New ABAP CDS Tools in SAP NetWeaver AS ABAP 7.5
SAP NetWeaver AS ABAP 7.5 delivers many new features in the area of ABAP Core Data Services (ABAP CDS). In addition to the new CDS language features there are also many new CDS tools in ABAP in Eclipse. Here is a short overview of some of the tooling highlights.
If you’re looking for your DDL sources in 7.5 you will now find them in your ABAP package under Core Data Services > Data Definitions. The CDS objects have been re-organised in the Project Explorer to make accessing your objects easier.
Code completion in ADT and in the context of the CDS text editor is certainly nothing new. What is new is that you can now insert all the elements of the data sources into the select list of your CDS view definition with one completion. Trigger the code completion with CTRL+SPACE and choose “Insert all elements”. In addition to the fields, any public associations defined in the data sources are also added to the select list. The completion takes into consideration all data sources, including the joined data sources. After the insertion you can easily delete individual elements from the select list with the Eclipse keyboard shortcut CTRL+D (delete line).
There is also code completion support for the CDS predefined functions (SQL, conversion, date and time functions).
On Clause Wizard
Code completion is great, but sometimes a wizard just gets the job done better. With the On Clause Wizard you can easily create the ON clauses of your SQL joins and your association definitions. To start the wizard place the cursor on the ON keyword and use the keyboard shortcut CTRL+1. Choose “Define ON conditions”. Create the conditions by mapping the fields of the source data sources (left hand side) with the target data source (right hand side) using drag & drop. Use the Filter to quickly find corresponding fields in the data sources by name or by type. The wizard also offers some pre-defined strategies to automatically generate the mappings. The mappings can be generated “By Name” or, if your sources are database tables, “By Foreign Key”. In this case, any foreign key definitions stored in the ABAP Dictionary for the database tables can be used to generate the mappings.
Active Annotations View
In addition to the “core” annotations supported in SAP NetWeaver AS ABAP 7.4, there are now many more domain-specific annotations which you can use in your CDS view definitions. These annotations can be used for OData exposure and analytical consumption of CDS views. If you have defined view hierarchies (“view on view”) then the element annotation values are propagated from the underlying views to the view above. If you want to know which annotations your view contains (including the propagated annotations) and where the individual annotation values originated from, then you can use the Active Annotations View. Start the view in the context menu of the DDL source: Open With > Active Annotations. For each annotation the value and the origin is displayed. Navigate to the origin by double clicking on the data source or data element name.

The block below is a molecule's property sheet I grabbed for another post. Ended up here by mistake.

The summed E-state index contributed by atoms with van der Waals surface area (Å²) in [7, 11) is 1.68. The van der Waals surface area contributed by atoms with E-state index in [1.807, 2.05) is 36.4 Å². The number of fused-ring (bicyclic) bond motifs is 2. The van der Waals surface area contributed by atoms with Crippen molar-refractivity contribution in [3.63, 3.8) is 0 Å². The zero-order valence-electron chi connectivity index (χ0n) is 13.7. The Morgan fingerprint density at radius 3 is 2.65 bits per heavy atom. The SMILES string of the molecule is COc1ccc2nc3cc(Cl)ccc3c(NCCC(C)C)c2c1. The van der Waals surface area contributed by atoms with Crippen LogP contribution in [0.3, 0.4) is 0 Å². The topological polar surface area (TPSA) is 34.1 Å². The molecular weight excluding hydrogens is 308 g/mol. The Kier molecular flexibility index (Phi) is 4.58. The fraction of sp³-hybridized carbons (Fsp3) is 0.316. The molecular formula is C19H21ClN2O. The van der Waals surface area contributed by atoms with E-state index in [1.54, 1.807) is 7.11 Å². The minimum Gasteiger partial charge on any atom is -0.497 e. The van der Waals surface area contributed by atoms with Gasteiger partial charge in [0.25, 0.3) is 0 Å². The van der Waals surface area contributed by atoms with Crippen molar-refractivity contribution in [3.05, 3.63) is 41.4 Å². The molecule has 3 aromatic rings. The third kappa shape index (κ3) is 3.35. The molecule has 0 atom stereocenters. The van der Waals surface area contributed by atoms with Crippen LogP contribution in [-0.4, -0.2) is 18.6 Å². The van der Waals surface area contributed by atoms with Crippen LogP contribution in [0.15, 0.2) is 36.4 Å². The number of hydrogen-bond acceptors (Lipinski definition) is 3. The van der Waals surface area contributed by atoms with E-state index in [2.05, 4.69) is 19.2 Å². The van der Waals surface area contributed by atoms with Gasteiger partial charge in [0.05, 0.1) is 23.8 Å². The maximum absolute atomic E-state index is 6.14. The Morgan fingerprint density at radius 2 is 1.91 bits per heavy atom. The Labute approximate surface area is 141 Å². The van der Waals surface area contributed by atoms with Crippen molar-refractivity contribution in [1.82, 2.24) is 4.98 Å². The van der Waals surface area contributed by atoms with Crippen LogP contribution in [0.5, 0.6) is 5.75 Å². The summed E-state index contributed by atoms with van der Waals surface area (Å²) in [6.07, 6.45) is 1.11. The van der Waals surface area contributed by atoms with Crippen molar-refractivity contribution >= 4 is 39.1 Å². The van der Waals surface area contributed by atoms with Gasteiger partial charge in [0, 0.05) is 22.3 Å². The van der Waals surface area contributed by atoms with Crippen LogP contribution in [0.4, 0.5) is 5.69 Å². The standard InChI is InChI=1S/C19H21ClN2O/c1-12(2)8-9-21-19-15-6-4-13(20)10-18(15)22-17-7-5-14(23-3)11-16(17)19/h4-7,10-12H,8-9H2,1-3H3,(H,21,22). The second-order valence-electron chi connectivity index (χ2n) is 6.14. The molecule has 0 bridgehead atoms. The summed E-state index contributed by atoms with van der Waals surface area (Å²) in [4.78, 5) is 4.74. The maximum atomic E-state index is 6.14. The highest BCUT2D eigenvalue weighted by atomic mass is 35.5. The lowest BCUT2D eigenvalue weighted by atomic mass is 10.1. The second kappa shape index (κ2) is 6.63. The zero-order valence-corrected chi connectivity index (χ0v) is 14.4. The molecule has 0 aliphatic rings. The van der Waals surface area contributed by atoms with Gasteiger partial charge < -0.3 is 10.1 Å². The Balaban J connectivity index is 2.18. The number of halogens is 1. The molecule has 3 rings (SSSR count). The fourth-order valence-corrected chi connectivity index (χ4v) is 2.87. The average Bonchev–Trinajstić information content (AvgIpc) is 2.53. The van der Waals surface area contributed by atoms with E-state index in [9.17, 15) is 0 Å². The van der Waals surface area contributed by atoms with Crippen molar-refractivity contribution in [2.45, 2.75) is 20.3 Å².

Show SQL CREATE Statement
If you want to see which SQL joins were generated in the database system for the path expressions in your view definitions or if you want to see the order of the generated joins, then you can easily display the CREATE statement for the corresponding SQL view directly in ADT. Select “Show SQL CREATE Statement” in the context menu of the DDL source.
Another useful tool to help you analyze the dependencies of your CDS view is the Dependency Analyzer. While the CREATE statement only displays the direct dependencies, the Dependency Analyzer recursively analyzes the data sources and also displays the indirect dependencies to other database objects in the SQL Dependency Tree. In the Dependency Analyzer you can see which database tables are used by your query to select data from the database and you can easily identify redundant joins which might negatively affect the performance of your query. Start the Dependency Analyzer in the context menu of the DDL source: Open With > Dependency Analyzer. Search for database objects by entering the SQL name in the Search Toolbar. Navigate to the objects by double clicking on the SQL name. Finally, you can export the contents of the SQL Dependency Tree to a CSV file to analyze the dependencies in another external tool.